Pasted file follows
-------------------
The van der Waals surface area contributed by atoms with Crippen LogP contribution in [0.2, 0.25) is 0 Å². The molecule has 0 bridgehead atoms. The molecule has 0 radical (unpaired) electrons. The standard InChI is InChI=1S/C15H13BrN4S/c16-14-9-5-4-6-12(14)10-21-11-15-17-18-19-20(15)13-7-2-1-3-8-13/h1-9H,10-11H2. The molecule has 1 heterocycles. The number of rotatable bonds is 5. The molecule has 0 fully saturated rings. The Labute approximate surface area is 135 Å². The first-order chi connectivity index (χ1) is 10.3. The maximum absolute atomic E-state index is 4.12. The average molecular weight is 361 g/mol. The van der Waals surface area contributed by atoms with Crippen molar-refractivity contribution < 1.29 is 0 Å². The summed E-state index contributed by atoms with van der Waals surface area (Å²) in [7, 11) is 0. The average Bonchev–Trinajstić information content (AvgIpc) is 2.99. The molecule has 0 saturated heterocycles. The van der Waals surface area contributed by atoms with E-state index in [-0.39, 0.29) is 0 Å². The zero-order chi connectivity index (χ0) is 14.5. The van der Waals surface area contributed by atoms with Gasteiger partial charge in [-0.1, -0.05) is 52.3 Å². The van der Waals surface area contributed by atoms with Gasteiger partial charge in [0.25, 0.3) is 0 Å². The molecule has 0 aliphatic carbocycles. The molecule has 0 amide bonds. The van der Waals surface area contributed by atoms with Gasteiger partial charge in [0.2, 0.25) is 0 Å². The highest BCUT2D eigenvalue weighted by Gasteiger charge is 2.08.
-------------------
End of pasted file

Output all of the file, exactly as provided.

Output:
The van der Waals surface area contributed by atoms with Crippen LogP contribution in [0.2, 0.25) is 0 Å². The molecule has 0 bridgehead atoms. The molecule has 0 radical (unpaired) electrons. The standard InChI is InChI=1S/C15H13BrN4S/c16-14-9-5-4-6-12(14)10-21-11-15-17-18-19-20(15)13-7-2-1-3-8-13/h1-9H,10-11H2. The molecule has 1 heterocycles. The number of rotatable bonds is 5. The molecule has 0 fully saturated rings. The Labute approximate surface area is 135 Å². The first-order chi connectivity index (χ1) is 10.3. The maximum absolute atomic E-state index is 4.12. The average molecular weight is 361 g/mol. The van der Waals surface area contributed by atoms with Crippen molar-refractivity contribution < 1.29 is 0 Å². The summed E-state index contributed by atoms with van der Waals surface area (Å²) in [7, 11) is 0. The average Bonchev–Trinajstić information content (AvgIpc) is 2.99. The molecule has 0 saturated heterocycles. The van der Waals surface area contributed by atoms with E-state index in [-0.39, 0.29) is 0 Å². The zero-order chi connectivity index (χ0) is 14.5. The van der Waals surface area contributed by atoms with Gasteiger partial charge in [-0.1, -0.05) is 52.3 Å². The van der Waals surface area contributed by atoms with Gasteiger partial charge in [0.25, 0.3) is 0 Å². The molecule has 0 aliphatic carbocycles. The molecule has 0 amide bonds. The van der Waals surface area contributed by atoms with Gasteiger partial charge in [0.2, 0.25) is 0 Å². The highest BCUT2D eigenvalue weighted by Gasteiger charge is 2.08.